U.S. Takes Battle Against Iraq Violence to Border

Todd Filler, a U.S. contractor, scans the retina of a man crossing into Iraq from Iran at the Zurbatiyah border post, located directly west of Baghdad.
Todd Filler, a U.S. contractor, scans the retina of a man crossing into Iraq from Iran at the Zurbatiyah border post, located directly west of Baghdad. (By Ernesto Londoño -- The Washington Post)
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By Ernesto Londoño
Washington Post Foreign Service
Thursday, October 30, 2008

ZURBATIYAH, Iraq -- For thousands of Iranians, traveling to Iraq through this bustling, dusty gateway now requires stopping at small white trailers where U.S. officials take their photos and record scans of their irises and fingerprints.

U.S. officials collect the biometric information of virtually all "military-age men" in an effort to stop the entry of weapons and fighters. Since officials began gathering biometric data at border posts this spring, more than 150,000 individuals have been scanned and photographed.

Their records have been added to a burgeoning database that also includes biometric information about Iraqis and foreigners employed on American bases, as well as Iraqis who are detained or interrogated by U.S. forces. American officials use the data to identify people on wanted lists, search for suspicious travel patterns, and look for matches in a separate database that includes fingerprints collected after bombings and other attacks.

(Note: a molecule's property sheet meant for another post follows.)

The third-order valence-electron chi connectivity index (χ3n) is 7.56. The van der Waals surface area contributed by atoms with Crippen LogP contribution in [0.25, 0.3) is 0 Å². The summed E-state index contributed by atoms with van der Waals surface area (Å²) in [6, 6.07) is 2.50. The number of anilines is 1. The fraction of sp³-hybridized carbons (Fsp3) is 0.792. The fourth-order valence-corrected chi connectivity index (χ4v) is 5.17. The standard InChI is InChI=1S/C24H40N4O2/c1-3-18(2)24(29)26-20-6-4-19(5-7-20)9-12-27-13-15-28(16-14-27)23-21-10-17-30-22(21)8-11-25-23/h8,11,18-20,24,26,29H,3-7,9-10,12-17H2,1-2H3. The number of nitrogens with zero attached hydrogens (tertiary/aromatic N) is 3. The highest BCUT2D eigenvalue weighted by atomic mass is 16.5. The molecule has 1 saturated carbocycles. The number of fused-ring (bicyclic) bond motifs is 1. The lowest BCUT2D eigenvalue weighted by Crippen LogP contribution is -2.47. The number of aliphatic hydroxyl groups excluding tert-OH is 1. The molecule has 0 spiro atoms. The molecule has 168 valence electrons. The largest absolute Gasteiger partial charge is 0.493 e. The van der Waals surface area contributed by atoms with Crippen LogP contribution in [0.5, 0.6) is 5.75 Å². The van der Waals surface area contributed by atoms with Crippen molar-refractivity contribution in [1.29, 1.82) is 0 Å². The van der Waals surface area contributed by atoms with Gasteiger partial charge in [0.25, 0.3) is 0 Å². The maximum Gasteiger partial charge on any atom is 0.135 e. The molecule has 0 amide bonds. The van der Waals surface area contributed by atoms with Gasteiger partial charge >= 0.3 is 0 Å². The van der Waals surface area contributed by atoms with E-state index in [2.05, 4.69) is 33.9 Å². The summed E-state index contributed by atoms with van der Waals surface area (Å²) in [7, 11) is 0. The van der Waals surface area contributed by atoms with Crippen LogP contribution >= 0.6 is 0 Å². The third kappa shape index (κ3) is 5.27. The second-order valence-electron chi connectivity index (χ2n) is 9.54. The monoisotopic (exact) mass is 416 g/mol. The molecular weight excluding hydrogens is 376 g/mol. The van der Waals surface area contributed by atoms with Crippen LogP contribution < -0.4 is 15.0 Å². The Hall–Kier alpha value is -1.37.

"It's a bad situation," said Hamid Alavi, 27, an Iranian pilgrim, voicing exasperation about the increased U.S. military presence at Zurbatiyah. "The American people -- do they like this behavior? It's sad."

Twenty-eight teams of U.S. military officials, customs experts and former U.S. Border Patrol agents working as private contractors have been sent to small outposts along Iraq's 2,270-mile border, where U.S. officials also employ ground sensors linked to satellite cameras and unmanned aerial vehicles.

U.S. officials say the dragnet has led to the detention of hundreds of "adversaries" and yielded a clearer understanding of smuggling networks. Officials plan to double the number of border teams by the end of the year.

"Internal security is getting much better," said Lt. Col. Steven Oluic, who serves as a liaison between the teams and top U.S. commanders in Baghdad. "Now what needs to happen is we need to help them shut down the borders to malign influence. Borders are now the hot issue."

A U.S. Government Accountability Office report issued this month faulted U.S. military officials for not having a standard for the types of data collected by troops in combat zones and not having better mechanisms to share the data with other federal agencies. U.S. military officials in Iraq and Afghanistan have collected biometric information from more than 1.5 million people.

The U.S. program is largely separate from Iraq's halting efforts to control its borders. The government has allocated hundreds of millions of dollars to build up border and customs agencies, but Prime Minister Nouri al-Maliki recently took direct control of the customs bureaucracy because of corruption concerns.

The Zurbatiyah port of entry, east of Baghdad, is one of Iraq's busiest. Iranian trucks, which are not allowed to cross into Iraq, line up early in the morning at a parking lot on the Iranian side, where cargo is loaded onto Iraqi vehicles.

Hundreds of Iranian tourists, mainly pilgrims bound for the Shiite holy cities of Najaf and Karbala, are dropped off on the Iranian side each day. Older travelers are carried on wobbly metal carts loaded with bulging suitcases.

Military-age men must pass through a trailer, where U.S. soldiers sit behind laptop computers emblazoned with a bat symbol, a reference to the acronym of the system: Biometrics Automated Toolset. The scanning and photography take a few minutes. In some cases, officials use a second scanner with facial recognition software.


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